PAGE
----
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Rosen Movement

Rosen Movement

BY JANE MALEK, Senior Teacher and Movement Training Teacher

My interest in movement began in 1980 when I was going to Marion’s weekly movement class. I had practiced yoga for several years and found that I was often over extending myself before my body relaxed. As a result, my lower back was in pain most of the time. The first time I went to Marion’s class I felt so self-conscious in front of all these women who were much older than me who were having so much fun acting like they were in kindergarten. I was not. I don’t know why I continued to go to class, but there was something that just caught my attention.

Over time I realized I could move more and more, I was having fun too, and I had more energy. When Marion started to travel to Sweden she asked me to teach the class for her. On one hand I really wanted to, and on the other I felt I really didn’t know how I could play the music, watch everyone, and think of some movements all at the same time. With practice I started to learn to put a class together. By listening to music at home, I began to feel inspired to stretch to a certain piece of music or to move my legs to a faster rhythm.

Once I began to teach the class, I discovered I could let go of my plan and create the class in response to the participants . The spontaneity brings in the fun. People of all ages and physical abilities can do the movements.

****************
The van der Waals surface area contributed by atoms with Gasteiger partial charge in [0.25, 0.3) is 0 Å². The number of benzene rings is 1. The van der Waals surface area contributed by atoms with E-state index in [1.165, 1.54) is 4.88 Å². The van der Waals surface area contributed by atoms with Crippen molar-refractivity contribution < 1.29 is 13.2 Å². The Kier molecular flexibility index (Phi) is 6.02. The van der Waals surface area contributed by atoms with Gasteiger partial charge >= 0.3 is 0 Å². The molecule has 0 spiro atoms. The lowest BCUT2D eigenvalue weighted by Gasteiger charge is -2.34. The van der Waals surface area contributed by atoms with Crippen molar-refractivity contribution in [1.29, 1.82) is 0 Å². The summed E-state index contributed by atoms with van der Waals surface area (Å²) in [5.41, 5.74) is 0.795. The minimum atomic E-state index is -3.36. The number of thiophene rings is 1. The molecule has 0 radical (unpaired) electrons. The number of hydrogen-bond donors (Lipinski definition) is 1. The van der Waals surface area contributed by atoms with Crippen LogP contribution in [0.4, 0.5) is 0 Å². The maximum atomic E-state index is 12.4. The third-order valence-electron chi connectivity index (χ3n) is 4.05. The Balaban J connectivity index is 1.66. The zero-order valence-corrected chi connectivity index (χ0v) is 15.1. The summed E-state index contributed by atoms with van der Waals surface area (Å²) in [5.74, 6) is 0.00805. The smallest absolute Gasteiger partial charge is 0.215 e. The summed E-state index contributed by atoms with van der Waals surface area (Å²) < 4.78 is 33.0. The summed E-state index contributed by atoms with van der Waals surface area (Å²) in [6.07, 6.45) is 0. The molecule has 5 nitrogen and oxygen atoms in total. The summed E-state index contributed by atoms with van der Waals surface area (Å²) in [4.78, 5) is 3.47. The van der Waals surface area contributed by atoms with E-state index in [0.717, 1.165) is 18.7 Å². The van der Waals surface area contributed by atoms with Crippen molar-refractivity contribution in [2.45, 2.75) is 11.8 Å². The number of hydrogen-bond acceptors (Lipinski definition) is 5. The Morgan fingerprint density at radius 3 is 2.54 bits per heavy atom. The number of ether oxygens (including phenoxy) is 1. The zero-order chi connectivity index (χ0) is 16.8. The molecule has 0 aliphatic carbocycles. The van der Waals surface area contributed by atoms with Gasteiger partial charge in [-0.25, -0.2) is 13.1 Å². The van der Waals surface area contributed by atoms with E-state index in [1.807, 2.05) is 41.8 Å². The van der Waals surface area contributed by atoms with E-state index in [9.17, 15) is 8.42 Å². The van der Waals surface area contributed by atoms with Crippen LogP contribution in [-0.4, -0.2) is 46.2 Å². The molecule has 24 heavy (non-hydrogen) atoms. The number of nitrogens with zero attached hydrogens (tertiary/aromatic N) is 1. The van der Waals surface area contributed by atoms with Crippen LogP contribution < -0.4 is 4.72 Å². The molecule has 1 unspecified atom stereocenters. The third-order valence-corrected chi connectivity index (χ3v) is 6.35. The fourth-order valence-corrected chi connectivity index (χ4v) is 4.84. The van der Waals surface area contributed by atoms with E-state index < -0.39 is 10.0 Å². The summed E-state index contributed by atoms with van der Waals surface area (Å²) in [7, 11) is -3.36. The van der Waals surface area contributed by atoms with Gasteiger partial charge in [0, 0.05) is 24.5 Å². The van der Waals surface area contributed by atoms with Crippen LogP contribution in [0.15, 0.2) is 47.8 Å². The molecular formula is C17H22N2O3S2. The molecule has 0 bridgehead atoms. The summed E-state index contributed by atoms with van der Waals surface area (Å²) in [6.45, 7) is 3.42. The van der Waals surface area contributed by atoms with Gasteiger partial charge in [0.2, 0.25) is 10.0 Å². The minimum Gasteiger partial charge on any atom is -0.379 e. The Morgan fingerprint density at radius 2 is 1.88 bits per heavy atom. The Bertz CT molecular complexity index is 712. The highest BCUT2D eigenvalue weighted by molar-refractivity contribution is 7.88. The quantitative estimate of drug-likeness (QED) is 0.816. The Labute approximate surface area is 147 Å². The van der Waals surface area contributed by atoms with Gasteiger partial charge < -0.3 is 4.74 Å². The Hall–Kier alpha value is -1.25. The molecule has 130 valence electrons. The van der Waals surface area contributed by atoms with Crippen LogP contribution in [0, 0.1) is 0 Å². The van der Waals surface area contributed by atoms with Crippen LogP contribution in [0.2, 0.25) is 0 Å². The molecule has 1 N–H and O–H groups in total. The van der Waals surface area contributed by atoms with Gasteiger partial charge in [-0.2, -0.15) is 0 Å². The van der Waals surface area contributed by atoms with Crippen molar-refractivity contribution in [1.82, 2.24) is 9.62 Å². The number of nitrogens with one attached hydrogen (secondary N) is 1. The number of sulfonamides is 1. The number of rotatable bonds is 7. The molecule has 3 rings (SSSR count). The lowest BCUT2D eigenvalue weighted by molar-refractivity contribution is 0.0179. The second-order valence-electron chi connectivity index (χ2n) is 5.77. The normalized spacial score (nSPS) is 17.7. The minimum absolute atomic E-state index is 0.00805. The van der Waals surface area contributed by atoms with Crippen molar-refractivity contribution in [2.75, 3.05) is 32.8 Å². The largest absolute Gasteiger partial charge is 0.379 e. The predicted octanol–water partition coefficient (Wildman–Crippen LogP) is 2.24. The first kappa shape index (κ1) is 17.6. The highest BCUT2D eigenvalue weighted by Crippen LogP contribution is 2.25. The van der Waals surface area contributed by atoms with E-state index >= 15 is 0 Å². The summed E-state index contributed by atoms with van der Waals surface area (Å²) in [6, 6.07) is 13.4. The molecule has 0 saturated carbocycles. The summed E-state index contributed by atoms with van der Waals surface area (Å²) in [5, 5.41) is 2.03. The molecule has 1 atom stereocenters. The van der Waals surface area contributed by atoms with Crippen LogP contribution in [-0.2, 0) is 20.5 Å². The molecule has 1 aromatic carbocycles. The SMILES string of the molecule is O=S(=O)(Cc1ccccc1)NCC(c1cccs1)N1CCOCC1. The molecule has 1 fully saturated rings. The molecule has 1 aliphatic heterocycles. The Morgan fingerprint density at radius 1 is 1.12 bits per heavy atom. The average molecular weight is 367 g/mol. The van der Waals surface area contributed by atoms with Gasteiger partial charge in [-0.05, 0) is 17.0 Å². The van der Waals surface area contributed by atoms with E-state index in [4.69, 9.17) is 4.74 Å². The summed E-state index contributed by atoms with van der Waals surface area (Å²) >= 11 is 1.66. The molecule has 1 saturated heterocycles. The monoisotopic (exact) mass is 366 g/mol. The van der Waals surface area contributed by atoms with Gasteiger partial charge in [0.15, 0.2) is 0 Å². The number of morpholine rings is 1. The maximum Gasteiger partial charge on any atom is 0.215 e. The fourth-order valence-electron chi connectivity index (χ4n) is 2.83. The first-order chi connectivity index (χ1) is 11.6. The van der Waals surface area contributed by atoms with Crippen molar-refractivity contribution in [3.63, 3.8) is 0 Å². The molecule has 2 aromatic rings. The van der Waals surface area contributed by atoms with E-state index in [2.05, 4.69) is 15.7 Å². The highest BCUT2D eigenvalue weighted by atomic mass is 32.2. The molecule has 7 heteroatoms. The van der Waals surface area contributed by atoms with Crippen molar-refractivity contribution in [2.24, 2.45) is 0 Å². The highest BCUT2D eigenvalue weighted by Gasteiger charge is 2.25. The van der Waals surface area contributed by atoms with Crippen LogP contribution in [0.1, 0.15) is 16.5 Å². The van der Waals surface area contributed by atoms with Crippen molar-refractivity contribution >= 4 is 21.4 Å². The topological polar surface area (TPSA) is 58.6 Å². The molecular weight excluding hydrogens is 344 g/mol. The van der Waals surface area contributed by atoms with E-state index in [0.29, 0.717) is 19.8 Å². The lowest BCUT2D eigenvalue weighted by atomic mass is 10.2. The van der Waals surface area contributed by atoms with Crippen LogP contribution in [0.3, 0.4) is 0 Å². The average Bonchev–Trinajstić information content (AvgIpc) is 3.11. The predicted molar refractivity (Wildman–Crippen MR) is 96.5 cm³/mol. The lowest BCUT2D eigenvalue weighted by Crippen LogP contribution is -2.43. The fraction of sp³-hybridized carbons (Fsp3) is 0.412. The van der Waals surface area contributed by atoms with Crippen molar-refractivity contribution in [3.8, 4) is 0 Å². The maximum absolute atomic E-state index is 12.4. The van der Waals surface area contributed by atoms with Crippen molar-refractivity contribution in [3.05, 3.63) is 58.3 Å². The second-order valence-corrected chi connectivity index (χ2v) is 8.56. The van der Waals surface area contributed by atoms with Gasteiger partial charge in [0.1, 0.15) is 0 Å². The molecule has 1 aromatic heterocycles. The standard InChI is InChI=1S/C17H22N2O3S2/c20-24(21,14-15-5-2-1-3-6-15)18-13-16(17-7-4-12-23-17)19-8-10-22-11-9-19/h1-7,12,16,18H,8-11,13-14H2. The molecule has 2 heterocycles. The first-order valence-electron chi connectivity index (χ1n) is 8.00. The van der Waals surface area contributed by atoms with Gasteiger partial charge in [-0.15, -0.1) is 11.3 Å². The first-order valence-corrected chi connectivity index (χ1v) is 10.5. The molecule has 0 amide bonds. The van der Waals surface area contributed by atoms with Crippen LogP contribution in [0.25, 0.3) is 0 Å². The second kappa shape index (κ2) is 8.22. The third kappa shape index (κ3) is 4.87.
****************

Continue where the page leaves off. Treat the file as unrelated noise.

They are so simple that even people who don’t move very much can begin to loosen up. Moving together in rhythm to the music is a very joyous and integrative experience. This is when inhibition leaves and one no longer thinks about what they are doing. It just comes naturally and you can experience a very logical way for allowing the body to move.

Elements that are unique to Rosen movement include pausing long enough between movements so people experience the natural breath, opening the chest and feeling the inner stretch and ease in the diaphragm, doing the movements long enough so they are felt in the body but not for so long that one becomes tired, using the music to support the movement, emphasis on moving with the rhythm, and moving all the joints so the synovial fluid can continue to lubricate them.

It’s very exciting to see how people change after a five day intensive. One student said she was surprised at how much it was like a bodywork intensive and wished she’d given herself more time off in the evenings just to be with herself. The movements help to bring into life what you can become aware of during a class. You learn to move through life in a new way.

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